Why Kim Kardashian Matters to the Stock Market
Understanding social mood as a leading indicator of risk appetites.
I’m not talking about one-off suggestions. I’m not talking about a ban on assault rifles or testing for mental illness or child safety precautions. This is not a political discussion. This is through a broader lens, and understanding the fundamental differences between socionomics and socioeconomics. Socioeconomics posits that the economy drives social mood, whereas socionomics argues that social mood drives financial, economic, and political behavior.
So here we are, late April 2013, and the markets are trading near or at all-time highs, and you have a lot of fund managers and money managers out there who are looking at corporate balance sheets, which are quite healthy by any measure, and they’re convinced that the Greenspan put has turned into a Bernanke call, and there’s no stopping the upside. It’s seemingly as if there’s uniform belief that the market is going higher, and subject to change, but as I’m sitting here on April 29 and recording this, the market can do no wrong.
We could note, or we should note, that this type of optimism, this type of behavior in the financial markets, has been created by the same policies that have been in play for some time, and that’s shifting risk from one perception to another. And as a function of that, in my opinion, the chasm between a stock market rally and a legitimate economic recovery is becoming increasingly apparent.
In a bifurcated world, with the haves and the have-nots, there are a lot of different ways to look at it, but for most people, it doesn’t feel like we’re at all-time highs, much like the interview we did in December of 2006. But policymakers, politicians and the like, they’ll take solace in the fact that the markets are at all-time highs, the housing market has seemingly bottomed. That employment, or at least the method in which it’s measured, is moving in the right direction. They’ll look at things like AIG (NYSE:AIG) and say, look, we made money and all is well, kumbaya.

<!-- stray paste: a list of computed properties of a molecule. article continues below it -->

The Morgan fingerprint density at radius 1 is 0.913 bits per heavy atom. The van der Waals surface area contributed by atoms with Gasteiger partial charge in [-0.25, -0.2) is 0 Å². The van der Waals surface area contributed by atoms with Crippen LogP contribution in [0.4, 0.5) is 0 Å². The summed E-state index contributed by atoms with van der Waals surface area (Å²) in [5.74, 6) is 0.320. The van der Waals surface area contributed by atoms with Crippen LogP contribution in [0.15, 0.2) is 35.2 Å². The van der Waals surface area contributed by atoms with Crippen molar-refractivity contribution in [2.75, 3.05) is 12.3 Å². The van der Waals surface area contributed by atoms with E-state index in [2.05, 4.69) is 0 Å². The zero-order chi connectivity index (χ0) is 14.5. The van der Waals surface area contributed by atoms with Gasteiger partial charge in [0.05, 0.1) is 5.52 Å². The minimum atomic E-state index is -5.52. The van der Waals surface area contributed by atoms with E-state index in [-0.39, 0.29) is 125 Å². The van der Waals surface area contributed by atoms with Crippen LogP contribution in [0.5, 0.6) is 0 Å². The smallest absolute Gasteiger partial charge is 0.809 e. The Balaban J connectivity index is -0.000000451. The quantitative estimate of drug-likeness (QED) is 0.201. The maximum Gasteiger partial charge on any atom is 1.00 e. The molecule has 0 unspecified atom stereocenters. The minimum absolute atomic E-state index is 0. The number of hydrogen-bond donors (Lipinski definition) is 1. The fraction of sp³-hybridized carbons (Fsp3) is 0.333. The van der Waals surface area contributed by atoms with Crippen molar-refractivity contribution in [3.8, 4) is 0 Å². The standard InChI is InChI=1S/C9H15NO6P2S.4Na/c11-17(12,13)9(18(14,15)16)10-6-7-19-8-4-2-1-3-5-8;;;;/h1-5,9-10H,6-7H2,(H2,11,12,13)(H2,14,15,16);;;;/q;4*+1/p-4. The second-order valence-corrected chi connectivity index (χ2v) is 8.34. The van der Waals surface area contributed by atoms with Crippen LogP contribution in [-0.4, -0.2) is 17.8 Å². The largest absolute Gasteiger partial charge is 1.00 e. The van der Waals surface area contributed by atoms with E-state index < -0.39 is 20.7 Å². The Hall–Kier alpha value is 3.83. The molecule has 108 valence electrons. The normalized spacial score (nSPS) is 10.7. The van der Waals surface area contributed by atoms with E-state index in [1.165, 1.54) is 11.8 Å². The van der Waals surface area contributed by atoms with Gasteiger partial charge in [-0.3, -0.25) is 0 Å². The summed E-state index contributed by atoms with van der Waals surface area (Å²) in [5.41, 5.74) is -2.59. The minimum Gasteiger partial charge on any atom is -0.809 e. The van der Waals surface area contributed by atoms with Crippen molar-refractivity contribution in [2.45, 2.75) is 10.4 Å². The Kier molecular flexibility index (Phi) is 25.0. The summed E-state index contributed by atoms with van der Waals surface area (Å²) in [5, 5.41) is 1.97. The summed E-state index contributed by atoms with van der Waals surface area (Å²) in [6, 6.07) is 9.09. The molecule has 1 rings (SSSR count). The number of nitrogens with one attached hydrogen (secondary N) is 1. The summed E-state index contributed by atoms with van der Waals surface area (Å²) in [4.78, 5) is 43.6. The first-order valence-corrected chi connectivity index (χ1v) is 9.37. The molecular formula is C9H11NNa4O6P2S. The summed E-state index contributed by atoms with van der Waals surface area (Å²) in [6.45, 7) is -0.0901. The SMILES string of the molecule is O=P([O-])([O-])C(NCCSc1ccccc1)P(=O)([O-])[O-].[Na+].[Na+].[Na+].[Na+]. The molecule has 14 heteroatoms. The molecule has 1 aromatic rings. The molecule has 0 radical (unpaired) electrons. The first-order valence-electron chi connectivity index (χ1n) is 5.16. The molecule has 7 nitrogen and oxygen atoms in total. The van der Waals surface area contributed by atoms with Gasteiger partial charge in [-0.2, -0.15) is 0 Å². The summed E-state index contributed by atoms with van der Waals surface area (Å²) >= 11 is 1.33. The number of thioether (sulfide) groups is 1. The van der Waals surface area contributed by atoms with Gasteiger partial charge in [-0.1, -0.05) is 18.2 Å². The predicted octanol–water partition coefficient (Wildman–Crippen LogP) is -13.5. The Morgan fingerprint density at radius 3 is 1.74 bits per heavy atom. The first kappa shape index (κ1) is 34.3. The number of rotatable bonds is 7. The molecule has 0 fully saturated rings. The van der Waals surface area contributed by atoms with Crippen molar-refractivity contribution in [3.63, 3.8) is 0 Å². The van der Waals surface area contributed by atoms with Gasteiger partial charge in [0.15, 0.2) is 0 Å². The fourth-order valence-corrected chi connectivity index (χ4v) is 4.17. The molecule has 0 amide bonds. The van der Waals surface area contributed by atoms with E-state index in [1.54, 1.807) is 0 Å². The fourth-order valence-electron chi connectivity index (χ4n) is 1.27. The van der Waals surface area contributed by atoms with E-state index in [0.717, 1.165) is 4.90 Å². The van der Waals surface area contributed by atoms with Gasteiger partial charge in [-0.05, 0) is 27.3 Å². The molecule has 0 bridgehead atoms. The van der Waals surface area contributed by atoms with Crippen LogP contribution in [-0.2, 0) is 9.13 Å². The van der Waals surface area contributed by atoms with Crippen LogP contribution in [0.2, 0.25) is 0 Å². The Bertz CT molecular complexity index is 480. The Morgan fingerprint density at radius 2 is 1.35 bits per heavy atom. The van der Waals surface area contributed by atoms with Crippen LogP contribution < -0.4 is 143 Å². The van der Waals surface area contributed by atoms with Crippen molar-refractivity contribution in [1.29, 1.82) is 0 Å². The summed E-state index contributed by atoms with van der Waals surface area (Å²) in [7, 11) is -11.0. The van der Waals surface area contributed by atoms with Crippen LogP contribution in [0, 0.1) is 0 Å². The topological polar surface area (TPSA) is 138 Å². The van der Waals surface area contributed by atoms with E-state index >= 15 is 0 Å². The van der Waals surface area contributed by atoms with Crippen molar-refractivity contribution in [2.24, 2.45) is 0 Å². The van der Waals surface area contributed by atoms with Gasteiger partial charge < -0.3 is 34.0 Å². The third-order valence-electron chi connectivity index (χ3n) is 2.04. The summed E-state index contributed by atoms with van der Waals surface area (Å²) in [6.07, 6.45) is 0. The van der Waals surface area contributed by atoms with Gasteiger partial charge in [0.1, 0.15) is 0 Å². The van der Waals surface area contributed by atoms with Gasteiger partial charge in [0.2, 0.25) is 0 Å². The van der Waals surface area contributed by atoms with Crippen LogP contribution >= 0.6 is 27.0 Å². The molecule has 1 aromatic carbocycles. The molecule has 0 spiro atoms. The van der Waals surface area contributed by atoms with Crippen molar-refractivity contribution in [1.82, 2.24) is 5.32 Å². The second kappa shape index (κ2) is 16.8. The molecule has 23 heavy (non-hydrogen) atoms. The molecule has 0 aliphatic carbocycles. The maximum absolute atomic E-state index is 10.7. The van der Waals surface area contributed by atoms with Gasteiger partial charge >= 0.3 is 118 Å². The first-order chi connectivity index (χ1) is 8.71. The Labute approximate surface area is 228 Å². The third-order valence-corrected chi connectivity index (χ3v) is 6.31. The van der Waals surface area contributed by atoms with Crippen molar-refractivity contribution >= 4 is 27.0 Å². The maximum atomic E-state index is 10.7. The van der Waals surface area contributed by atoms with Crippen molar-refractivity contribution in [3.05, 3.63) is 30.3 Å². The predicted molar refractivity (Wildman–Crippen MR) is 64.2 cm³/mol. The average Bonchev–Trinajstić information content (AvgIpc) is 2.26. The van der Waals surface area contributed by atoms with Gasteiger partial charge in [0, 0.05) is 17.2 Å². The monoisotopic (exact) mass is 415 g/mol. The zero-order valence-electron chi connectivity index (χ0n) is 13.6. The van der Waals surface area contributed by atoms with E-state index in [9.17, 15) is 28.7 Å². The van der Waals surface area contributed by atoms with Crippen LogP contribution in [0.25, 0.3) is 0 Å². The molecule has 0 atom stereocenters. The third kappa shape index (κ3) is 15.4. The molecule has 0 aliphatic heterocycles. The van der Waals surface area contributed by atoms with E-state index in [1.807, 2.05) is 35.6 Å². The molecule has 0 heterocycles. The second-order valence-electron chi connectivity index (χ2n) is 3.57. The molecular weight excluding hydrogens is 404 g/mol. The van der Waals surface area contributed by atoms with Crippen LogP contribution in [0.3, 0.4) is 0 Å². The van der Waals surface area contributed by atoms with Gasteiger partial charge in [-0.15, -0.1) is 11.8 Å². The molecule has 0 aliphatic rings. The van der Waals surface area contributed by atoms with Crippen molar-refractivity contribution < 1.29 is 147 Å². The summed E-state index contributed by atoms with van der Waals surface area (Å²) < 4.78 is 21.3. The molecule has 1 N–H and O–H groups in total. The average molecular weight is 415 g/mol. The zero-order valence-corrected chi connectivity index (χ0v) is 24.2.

Listen, more power to them. I hope that’s the case. As a father, I hope that the better days are ahead of us. But there are questions that remain that are not being discussed that have massive implications, not only for us but for our children. They relate directly to consequences, the social consequences of policy and the direction in which we’re going, and its social mood that dictates the price of financial assets.
When does this dynamic come home to roost? When will it express itself through the world’s largest, if not entirely free thermometer, that is the stock market? We’ve all seen the societal acrimony and the social unrest, unfortunately, but what’s the third phase look like? What does that mean to us? What does that mean to our kids? I don’t know. Those are three words that I’m fond of because they sum up a lot: I don’t know. I’m not smart enough to know when this will come home to roost, or if it will come home to roost, for that matter.
But I do believe that what goes around comes around, and for every action, there’s an equal and possibly larger reaction, and I think we would be wise to respect the unexpected. Oftentimes I’m asked, “How does this period in your opinion relate to the Great Depression?” And I always say that it I think it’s entirely more profound — that FDR did not know what a derivative was. So, it’s a much more complicated, interconnected world that we live in, and there’s no easy solutions, I think, which is one of the reasons why we keep seeing the same repeated behavior, which we’ll continue to see most likely until it doesn’t work.